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Teen Acne

How To Get Rid of Teen Acne and Prevent Breakouts

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There's no doubt about it: Zits are the pits. And if banishing acne was easy, we'd all have crystal-clear skin. However, you can get the upper hand on pimples, zits and blackheads. Here are a few tips on how to get rid of acne when it happens and how to prevent nasty acne breakouts.

Where Acne Comes From

Acne crops up when your skin produces excessive amounts of oil, also known as sebum. When sebum builds up, it can clog your pores and trap bacteria inside, which can lead to inflammation.

Though it can happen almost anywhere on your skin, acne is most common on the face, back, chest and shoulders. It can appear as red pustules, which many people refer to as pimples, and also as whiteheads and blackheads. Whiteheads are pores and hair follicles clogged close with dead skin cells, bacteria and other fun stuff. Blackheads are almost the same thing, except they aren't closed and they have a darker color due to the skin's pigment being exposed to the air.

What Causes Breakouts?

The sources of acne breakouts can vary from person to person, and there are a lot of factors that contribute to oily buildup and clogged pores. Here are a few of those factors:
  1. Stress: Stress reduces your body's ability to fight infections and ward off bacteria, which may contribute to breakouts.
  2. Pressure: Tight clothes, humidity and touching your skin repeatedly can trap oil next to the skin rather than letting it evaporate.
  3. Hormonal changes: This is a biggie, especially for girls. When hormone levels fluctuate, so do sebum levels.
  4. Man-made dyes and oils: The chemicals in your sunscreen or makeup may clog your pores or inflame your skin. Look for skin products that are "dermatologist recommended" and "non-comedogenic."

Acne Treatment

What's the best acne treatment? Start simple: Run-of-the-mill breakouts usually respond well to over-the-counter products such as benzoyl beroxide creams and lotions, which can be found at your local pharmacy or drugstore. Some people find astringents helpful at removing excess oil, though they should be used in moderation so the skin doesn't get too dry or irritated.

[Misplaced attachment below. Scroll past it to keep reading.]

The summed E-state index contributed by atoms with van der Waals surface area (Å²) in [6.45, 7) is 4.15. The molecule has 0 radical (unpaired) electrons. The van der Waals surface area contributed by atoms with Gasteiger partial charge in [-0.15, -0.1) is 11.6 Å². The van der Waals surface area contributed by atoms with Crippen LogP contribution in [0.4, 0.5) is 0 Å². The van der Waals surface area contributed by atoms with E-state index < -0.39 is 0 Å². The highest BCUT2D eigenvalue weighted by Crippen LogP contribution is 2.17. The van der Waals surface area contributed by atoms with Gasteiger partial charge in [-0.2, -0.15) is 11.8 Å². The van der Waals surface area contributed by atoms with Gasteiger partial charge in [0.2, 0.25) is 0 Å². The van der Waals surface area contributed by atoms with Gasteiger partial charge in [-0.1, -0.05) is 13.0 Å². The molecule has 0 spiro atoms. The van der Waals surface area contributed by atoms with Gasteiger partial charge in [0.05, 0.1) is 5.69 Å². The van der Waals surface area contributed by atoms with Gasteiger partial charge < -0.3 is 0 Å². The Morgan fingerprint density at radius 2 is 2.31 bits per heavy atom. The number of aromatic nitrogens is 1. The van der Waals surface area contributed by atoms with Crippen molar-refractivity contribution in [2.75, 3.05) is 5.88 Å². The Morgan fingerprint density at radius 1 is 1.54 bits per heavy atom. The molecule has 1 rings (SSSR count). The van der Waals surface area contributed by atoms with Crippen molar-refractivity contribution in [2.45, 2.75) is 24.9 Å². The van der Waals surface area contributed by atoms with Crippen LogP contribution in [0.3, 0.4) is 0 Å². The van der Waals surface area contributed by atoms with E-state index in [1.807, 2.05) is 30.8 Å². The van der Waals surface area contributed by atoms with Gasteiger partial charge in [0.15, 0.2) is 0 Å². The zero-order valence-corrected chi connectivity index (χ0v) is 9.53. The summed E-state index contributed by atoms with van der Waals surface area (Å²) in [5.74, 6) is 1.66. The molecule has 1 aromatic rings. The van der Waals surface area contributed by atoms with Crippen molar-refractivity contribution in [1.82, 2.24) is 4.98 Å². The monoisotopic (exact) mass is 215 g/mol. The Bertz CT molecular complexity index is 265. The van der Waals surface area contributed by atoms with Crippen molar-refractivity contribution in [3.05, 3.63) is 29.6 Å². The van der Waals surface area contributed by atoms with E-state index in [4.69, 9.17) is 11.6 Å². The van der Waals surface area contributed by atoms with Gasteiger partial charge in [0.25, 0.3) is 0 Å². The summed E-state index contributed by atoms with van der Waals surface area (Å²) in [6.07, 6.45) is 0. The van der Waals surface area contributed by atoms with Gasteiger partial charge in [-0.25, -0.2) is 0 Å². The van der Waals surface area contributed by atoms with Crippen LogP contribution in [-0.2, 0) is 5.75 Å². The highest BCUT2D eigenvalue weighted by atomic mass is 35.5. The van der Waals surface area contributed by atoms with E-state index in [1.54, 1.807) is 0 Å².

Washing your face with a mild cleanser twice a day, along with an exfoliating scrub a few days a week, may also help get rid of acne.

What If Over-The-Counter Acne Treatments Aren't Working?

If you have a lot of acne and it's painful and inflamed, your doctor may suggest one or more of the following prescription medications as an acne treatment:
  1. Oral antibiotics: These are pills you take to kill the bacteria trapped in your pores. They typically start to work in a few weeks and prevent breakouts.
  2. Birth control pills: If you're a girl and hormones are a culprit in your breakouts, birth control pills may help clear up your skin.
  3. Isotretinoin (Accutane): This medication is intended to treat severe cystic acne and requires blood tests to check liver and kidney function.
  4. Corticosteroid injection: If you have a particularly ginormous zit, your doctor may inject it with an anti-inflammatory substance known as a corticosteroid.

What Else Can I Do To Prevent and Treat Acne?

Alternative health practitioners often recommend that teens and others who struggle with acne assess whether they're getting enough vitamins and minerals in their diet. Increasing your levels of vitamin A and/or zinc may help zits heal more quickly.

According to the alternative health team at Community Pharmacy in Madison, Wisc., it may be helpful to take 25,000 IU per day of vitamin A during the nastiest phase of a breakout, then reduce the dose to 10,000 IU per day as the acne starts to clear up. Zinc may also be added to the diet through supplements, though no more than 50 mg of it should be taken in a day.
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